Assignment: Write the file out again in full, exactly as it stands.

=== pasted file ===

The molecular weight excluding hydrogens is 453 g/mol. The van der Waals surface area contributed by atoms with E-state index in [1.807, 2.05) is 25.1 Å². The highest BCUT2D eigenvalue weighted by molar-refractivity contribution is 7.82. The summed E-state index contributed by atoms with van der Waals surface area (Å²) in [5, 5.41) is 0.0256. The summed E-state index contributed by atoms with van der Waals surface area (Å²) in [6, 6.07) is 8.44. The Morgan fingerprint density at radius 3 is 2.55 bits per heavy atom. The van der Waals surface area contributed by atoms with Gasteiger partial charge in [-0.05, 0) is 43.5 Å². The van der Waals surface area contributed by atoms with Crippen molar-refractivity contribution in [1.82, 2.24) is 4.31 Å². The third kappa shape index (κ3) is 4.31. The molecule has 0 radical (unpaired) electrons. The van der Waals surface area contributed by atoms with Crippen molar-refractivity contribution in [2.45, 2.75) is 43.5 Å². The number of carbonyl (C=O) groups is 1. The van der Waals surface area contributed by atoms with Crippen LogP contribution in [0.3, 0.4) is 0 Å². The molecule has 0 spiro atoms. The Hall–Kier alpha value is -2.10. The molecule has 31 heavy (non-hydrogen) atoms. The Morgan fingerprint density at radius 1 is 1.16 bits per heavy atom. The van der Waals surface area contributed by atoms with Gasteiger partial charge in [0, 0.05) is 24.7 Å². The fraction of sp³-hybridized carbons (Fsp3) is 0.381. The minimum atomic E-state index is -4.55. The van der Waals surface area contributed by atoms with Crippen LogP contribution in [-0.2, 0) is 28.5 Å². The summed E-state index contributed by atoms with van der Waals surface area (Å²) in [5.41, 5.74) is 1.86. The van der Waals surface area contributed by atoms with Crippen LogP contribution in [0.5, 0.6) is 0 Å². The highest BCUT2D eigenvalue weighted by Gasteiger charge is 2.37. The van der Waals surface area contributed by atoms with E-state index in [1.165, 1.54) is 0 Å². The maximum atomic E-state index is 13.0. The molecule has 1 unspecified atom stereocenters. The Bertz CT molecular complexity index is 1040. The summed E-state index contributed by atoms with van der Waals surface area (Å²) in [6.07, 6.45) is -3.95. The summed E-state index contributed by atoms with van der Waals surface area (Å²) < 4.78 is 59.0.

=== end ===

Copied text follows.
The molecular weight excluding hydrogens is 453 g/mol. The van der Waals surface area contributed by atoms with E-state index in [1.807, 2.05) is 25.1 Å². The highest BCUT2D eigenvalue weighted by molar-refractivity contribution is 7.82. The summed E-state index contributed by atoms with van der Waals surface area (Å²) in [5, 5.41) is 0.0256. The summed E-state index contributed by atoms with van der Waals surface area (Å²) in [6, 6.07) is 8.44. The Morgan fingerprint density at radius 3 is 2.55 bits per heavy atom. The van der Waals surface area contributed by atoms with Gasteiger partial charge in [-0.05, 0) is 43.5 Å². The van der Waals surface area contributed by atoms with Crippen molar-refractivity contribution in [1.82, 2.24) is 4.31 Å². The third kappa shape index (κ3) is 4.31. The molecule has 0 radical (unpaired) electrons. The van der Waals surface area contributed by atoms with Crippen molar-refractivity contribution in [2.45, 2.75) is 43.5 Å². The number of carbonyl (C=O) groups is 1. The van der Waals surface area contributed by atoms with Crippen LogP contribution in [0.3, 0.4) is 0 Å². The molecule has 0 spiro atoms. The Hall–Kier alpha value is -2.10. The molecule has 31 heavy (non-hydrogen) atoms. The Morgan fingerprint density at radius 1 is 1.16 bits per heavy atom. The van der Waals surface area contributed by atoms with Gasteiger partial charge in [0, 0.05) is 24.7 Å². The fraction of sp³-hybridized carbons (Fsp3) is 0.381. The minimum atomic E-state index is -4.55. The van der Waals surface area contributed by atoms with Crippen LogP contribution in [-0.2, 0) is 28.5 Å². The summed E-state index contributed by atoms with van der Waals surface area (Å²) in [5.41, 5.74) is 1.86. The van der Waals surface area contributed by atoms with Crippen LogP contribution in [0.5, 0.6) is 0 Å². The highest BCUT2D eigenvalue weighted by Gasteiger charge is 2.37. The van der Waals surface area contributed by atoms with E-state index in [1.165, 1.54) is 0 Å². The maximum atomic E-state index is 13.0. The molecule has 1 unspecified atom stereocenters. The Bertz CT molecular complexity index is 1040. The summed E-state index contributed by atoms with van der Waals surface area (Å²) in [6.07, 6.45) is -3.95. The summed E-state index contributed by atoms with van der Waals surface area (Å²) < 4.78 is 59.0.